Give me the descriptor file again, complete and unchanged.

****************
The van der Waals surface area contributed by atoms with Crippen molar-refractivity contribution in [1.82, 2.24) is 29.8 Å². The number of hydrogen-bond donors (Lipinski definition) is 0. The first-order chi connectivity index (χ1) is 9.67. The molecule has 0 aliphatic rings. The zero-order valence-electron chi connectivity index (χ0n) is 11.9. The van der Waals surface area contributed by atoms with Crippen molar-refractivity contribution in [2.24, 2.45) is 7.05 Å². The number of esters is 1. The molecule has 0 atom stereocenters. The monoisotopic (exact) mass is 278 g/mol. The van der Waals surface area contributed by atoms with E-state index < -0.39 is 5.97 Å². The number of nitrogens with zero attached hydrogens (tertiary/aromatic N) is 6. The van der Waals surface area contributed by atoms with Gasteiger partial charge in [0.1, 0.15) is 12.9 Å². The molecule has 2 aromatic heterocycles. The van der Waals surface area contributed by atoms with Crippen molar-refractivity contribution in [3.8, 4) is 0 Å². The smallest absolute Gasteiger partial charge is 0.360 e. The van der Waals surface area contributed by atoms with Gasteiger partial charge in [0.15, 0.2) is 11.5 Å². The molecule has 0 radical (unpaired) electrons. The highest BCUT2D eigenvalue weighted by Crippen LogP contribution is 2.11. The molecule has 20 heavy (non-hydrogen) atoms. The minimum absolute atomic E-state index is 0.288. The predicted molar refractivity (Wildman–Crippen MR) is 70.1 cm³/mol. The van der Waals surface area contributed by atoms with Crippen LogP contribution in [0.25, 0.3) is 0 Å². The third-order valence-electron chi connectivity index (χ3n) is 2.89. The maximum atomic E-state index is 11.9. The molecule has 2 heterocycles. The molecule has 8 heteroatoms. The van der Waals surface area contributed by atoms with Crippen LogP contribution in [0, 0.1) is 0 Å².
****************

The van der Waals surface area contributed by atoms with Crippen molar-refractivity contribution in [1.82, 2.24) is 29.8 Å². The number of hydrogen-bond donors (Lipinski definition) is 0. The first-order chi connectivity index (χ1) is 9.67. The molecule has 0 aliphatic rings. The zero-order valence-electron chi connectivity index (χ0n) is 11.9. The van der Waals surface area contributed by atoms with Crippen molar-refractivity contribution in [2.24, 2.45) is 7.05 Å². The number of esters is 1. The molecule has 0 atom stereocenters. The monoisotopic (exact) mass is 278 g/mol. The van der Waals surface area contributed by atoms with E-state index < -0.39 is 5.97 Å². The number of nitrogens with zero attached hydrogens (tertiary/aromatic N) is 6. The van der Waals surface area contributed by atoms with Gasteiger partial charge in [0.1, 0.15) is 12.9 Å². The molecule has 2 aromatic heterocycles. The van der Waals surface area contributed by atoms with Crippen molar-refractivity contribution in [3.8, 4) is 0 Å². The smallest absolute Gasteiger partial charge is 0.360 e. The van der Waals surface area contributed by atoms with Gasteiger partial charge in [0.15, 0.2) is 11.5 Å². The molecule has 0 radical (unpaired) electrons. The highest BCUT2D eigenvalue weighted by Crippen LogP contribution is 2.11. The molecule has 20 heavy (non-hydrogen) atoms. The minimum absolute atomic E-state index is 0.288. The predicted molar refractivity (Wildman–Crippen MR) is 70.1 cm³/mol. The van der Waals surface area contributed by atoms with Crippen LogP contribution in [0.25, 0.3) is 0 Å². The third-order valence-electron chi connectivity index (χ3n) is 2.89. The maximum atomic E-state index is 11.9. The molecule has 2 heterocycles. The molecule has 8 heteroatoms. The van der Waals surface area contributed by atoms with Crippen LogP contribution in [0, 0.1) is 0 Å².